Wednesday 23 April 2014

Verdict: Marvel's Agents of SHIELD

It might surprise you to hear this, but Tony Stark was not the biggest bad-ass in The Avengers. What about Steve Rogers? Loki? Nope. The answer is Agent Phil Coulson. The man, the myth, the legend. If you didn't get at least a little choked up when he bit the dust, well, you're probably dead inside.

Such is the characters' popularity, it should have seemed inevitable that he would be brought back from the dead and expanded upon; I mean, let's face it, nobody ever dies in comic-book world do they? At least not for long...

So, without further ado, here is my verdict on the first season of Marvel's new spin-off TV show, Agents of SHIELD.

The team aboard their plane
This first season of Agents of SHIELD has plenty for comic-book fans to salivate over. Produced by nerd-king Joss Whedon, Marvel's first foray into the world of TV is off to a strongish start following some shaky first steps. It isn't fantastic...but it's getting there.

First off, what's the premise? Well, I'm glad you asked. Led by Agent Coulson (Clark Gregg), the show centres around a team of SHIELD operatives whose task is to combat extra-terrestrial activity and maintain homeland security. Anyone who has watched Thor, Iron Man 2 or The Avengers will be familiar with the group; their painted as a fairly shadowy organisation that gives little away. And (spoiler alert) this feeds heavily into Captain America: The Winter Soldier...I shall say no more.

Coulson's team are a characteristically eclectic (if surprisingly Anglo-centric) bunch; there's the macho Grant Ward (Brett Dalton), science duo Leo Fitz (Iain De Caestecker) and Jemma Simmons (Elizabeth Henstridge) and jet pilot/ninja Melinda May (Ming-Na Wen). The show's entry point character is Chloe Bennet's character Skye, a civilian recruit who operates as a skilled hacker.

First off, Agents of SHIELD had a very episodic feel to it; much like Doctor Who, the episodes followed a straight-forward 'monster-of-the-week' formula, and so far, the focus of this first season has been firmly set on establishing the dynamic of the group, especially Skye.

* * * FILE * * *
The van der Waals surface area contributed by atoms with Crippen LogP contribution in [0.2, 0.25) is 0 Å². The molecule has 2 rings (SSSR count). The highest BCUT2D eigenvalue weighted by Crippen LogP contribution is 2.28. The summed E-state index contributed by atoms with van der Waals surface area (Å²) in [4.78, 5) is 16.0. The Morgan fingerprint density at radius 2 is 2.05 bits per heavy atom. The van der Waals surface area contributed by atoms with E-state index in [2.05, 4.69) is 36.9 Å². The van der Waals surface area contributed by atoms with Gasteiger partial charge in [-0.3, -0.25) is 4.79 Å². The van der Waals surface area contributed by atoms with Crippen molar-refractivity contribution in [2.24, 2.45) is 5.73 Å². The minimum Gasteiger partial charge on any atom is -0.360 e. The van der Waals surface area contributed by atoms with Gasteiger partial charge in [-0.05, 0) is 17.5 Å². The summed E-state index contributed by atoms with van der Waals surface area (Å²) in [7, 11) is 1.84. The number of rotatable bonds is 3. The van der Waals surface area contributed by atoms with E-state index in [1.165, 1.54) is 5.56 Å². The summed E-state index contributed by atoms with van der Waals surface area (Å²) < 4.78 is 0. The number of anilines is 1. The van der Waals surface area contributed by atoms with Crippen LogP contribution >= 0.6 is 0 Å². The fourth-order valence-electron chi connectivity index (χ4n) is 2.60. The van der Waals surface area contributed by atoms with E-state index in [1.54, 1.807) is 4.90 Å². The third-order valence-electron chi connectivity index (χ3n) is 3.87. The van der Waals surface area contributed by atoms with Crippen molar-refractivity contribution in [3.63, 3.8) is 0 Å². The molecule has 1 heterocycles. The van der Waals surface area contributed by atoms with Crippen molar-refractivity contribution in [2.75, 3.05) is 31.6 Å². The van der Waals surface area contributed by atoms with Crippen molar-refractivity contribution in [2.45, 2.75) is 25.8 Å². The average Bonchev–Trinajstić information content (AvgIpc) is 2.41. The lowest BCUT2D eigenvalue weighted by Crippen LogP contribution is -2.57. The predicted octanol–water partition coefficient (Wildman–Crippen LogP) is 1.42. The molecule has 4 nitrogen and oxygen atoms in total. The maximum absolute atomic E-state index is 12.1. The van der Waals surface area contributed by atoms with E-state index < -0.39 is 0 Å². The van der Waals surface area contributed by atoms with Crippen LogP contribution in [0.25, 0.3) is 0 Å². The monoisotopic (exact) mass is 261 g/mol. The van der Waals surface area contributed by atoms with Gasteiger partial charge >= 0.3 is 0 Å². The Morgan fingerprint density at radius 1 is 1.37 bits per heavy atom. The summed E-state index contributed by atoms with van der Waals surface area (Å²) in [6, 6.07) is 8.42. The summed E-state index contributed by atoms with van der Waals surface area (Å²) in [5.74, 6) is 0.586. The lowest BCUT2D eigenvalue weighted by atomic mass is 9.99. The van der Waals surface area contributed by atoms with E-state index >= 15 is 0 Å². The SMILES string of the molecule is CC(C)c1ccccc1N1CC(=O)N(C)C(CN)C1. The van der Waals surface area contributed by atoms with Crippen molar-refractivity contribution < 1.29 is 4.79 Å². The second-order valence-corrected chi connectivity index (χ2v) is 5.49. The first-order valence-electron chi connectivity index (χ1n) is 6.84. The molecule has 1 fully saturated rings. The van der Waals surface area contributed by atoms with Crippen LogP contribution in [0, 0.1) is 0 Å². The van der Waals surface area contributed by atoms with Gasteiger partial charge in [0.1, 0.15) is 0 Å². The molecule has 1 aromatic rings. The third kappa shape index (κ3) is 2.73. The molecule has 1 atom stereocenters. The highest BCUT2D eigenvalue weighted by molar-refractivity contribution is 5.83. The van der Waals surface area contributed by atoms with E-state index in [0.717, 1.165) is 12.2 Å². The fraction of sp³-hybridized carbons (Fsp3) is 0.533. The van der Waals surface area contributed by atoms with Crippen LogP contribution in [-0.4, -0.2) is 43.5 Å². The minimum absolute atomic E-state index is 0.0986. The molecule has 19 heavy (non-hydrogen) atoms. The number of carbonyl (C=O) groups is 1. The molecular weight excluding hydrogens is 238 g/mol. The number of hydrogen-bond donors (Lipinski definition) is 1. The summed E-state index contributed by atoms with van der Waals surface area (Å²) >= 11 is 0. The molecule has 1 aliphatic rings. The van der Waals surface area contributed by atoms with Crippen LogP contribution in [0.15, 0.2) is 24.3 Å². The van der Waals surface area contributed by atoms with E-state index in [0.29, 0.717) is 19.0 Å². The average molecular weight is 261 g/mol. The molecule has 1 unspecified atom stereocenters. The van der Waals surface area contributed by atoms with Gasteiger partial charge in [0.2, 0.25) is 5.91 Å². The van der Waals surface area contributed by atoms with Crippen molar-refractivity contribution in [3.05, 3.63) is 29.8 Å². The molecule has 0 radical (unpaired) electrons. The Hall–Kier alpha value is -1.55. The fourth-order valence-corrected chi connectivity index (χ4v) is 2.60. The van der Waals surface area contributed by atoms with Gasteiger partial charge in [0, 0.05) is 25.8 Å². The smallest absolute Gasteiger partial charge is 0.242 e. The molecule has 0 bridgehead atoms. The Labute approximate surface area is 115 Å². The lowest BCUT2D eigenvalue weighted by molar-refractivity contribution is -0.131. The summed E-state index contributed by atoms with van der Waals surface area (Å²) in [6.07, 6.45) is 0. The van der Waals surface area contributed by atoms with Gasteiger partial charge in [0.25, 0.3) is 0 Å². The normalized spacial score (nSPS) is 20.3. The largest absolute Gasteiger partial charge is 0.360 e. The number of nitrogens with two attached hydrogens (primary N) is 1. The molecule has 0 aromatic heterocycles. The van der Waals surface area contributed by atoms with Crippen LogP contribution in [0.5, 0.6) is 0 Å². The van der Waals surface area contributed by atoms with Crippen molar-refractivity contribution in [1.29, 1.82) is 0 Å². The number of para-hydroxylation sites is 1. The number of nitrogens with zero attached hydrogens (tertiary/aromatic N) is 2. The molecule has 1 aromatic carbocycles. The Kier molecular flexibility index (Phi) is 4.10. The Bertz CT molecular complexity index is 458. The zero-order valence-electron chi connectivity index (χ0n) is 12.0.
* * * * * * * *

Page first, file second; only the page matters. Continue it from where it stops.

Skye (Bennet) is a character that may divide audiences; for me, Skye both delights and annoys. I like that she has 'ulterior motives' but the I think Bennet's acting is a little flat. So far, the show has revolved around her and how she is integrating into the group - episode 2 ('0-8-4') and episode 3 ('The Asset') in particular thrusting her to the centre stage. More often that not, these episodes struggle because the magical group dynamic is pushed into the background to make way for just Skye.

Agents Coulson and May
For me, the stand-out character is Agent Coulson. Clark Gregg is just so infectiously cheery, both on and off screen.

In my opinion, the show works best as an ensemble piece and all the characters gel together, a lot like other Whedon projects (e.g. Firefly, Buffy). Characters like Ward (Dalton) and May (Wen) are fairly one-dimensional and haven't been fleshed out enough to make them interesting on their own. Hopefully they're given more focus in due course. Whether we get to see due course, is another story.

The show has great potential however; the ability to interweave plot-lines from upcoming Marvel films will draw the audiences that enjoyed said movies. This is already being worked into the show, but in a fairly minor way. An 'Avengers' name drop here, a reference to New York there. A couple of the episodes have worked with the Extremis arc from Iron Man 3, and episode 8 'The Well' tied in with the fallout from Thor: The Dark World. Lady Sif (Jaime Alexander) even cropped up.

Now, with Captain America: The Winter Soldier changing the game entirely, it's how the show shifts and matches the films that will keep fans interested - what will make or break Agents of SHIELD is whether it can feel like a relevant addition to the films, a worthwhile add-on rather than a lacklustre, underwhelming side-project.

Fans want to see pay-off between the films and the show, where everything ties together. Most importantly however, fans want to see extra screen-time from their favourite heroes like Captain America (Chris Evans) and Thor (Chris Hemsworth). So far, this hasn't been the case. Like I said The Winter Soldier changes the game (and how the show will work) considerably, so colour me interested for future developments.

The show then has the legs to go far; it's just a question of whether audiences (and network execs) stick around for long enough to see it. It hasn't helped that Agents of SHIELD has had such a messy air schedule in the US, with its 22-episode season being dealt out in drips across the last five months. Audiences, and interest, has dwindled.

Let's hope then, that things pick up substantially in the near future for Agents of SHIELD. I'd love to see this show keep going, and expand further into the Marvel Universe. Fingers crossed people keep tuning in.

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